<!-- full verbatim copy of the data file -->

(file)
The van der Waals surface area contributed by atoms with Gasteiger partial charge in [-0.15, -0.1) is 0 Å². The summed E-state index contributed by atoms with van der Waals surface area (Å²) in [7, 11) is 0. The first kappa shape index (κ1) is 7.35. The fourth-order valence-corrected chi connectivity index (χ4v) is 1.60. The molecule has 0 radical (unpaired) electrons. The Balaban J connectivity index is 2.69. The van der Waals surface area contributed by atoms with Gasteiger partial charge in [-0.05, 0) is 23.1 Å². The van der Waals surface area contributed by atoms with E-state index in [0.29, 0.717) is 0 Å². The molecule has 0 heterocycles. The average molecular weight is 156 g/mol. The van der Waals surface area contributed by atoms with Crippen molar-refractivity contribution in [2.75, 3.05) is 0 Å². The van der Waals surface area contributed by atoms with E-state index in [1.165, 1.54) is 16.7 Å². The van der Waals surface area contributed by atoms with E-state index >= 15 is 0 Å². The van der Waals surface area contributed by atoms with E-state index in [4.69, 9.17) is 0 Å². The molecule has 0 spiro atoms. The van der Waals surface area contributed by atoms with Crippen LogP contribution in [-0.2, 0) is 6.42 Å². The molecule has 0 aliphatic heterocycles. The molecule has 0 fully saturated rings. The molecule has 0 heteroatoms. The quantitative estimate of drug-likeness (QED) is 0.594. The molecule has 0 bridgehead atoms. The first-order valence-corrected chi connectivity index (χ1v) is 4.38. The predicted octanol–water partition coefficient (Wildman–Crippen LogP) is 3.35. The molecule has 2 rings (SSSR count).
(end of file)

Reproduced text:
The van der Waals surface area contributed by atoms with Gasteiger partial charge in [-0.15, -0.1) is 0 Å². The summed E-state index contributed by atoms with van der Waals surface area (Å²) in [7, 11) is 0. The first kappa shape index (κ1) is 7.35. The fourth-order valence-corrected chi connectivity index (χ4v) is 1.60. The molecule has 0 radical (unpaired) electrons. The Balaban J connectivity index is 2.69. The van der Waals surface area contributed by atoms with Gasteiger partial charge in [-0.05, 0) is 23.1 Å². The van der Waals surface area contributed by atoms with E-state index in [0.29, 0.717) is 0 Å². The molecule has 0 heterocycles. The average molecular weight is 156 g/mol. The van der Waals surface area contributed by atoms with Crippen molar-refractivity contribution in [2.75, 3.05) is 0 Å². The van der Waals surface area contributed by atoms with E-state index in [1.165, 1.54) is 16.7 Å². The van der Waals surface area contributed by atoms with E-state index >= 15 is 0 Å². The van der Waals surface area contributed by atoms with E-state index in [4.69, 9.17) is 0 Å². The molecule has 0 spiro atoms. The van der Waals surface area contributed by atoms with Crippen LogP contribution in [-0.2, 0) is 6.42 Å². The molecule has 0 aliphatic heterocycles. The molecule has 0 fully saturated rings. The molecule has 0 heteroatoms. The quantitative estimate of drug-likeness (QED) is 0.594. The molecule has 0 bridgehead atoms. The first-order valence-corrected chi connectivity index (χ1v) is 4.38. The predicted octanol–water partition coefficient (Wildman–Crippen LogP) is 3.35. The molecule has 2 rings (SSSR count).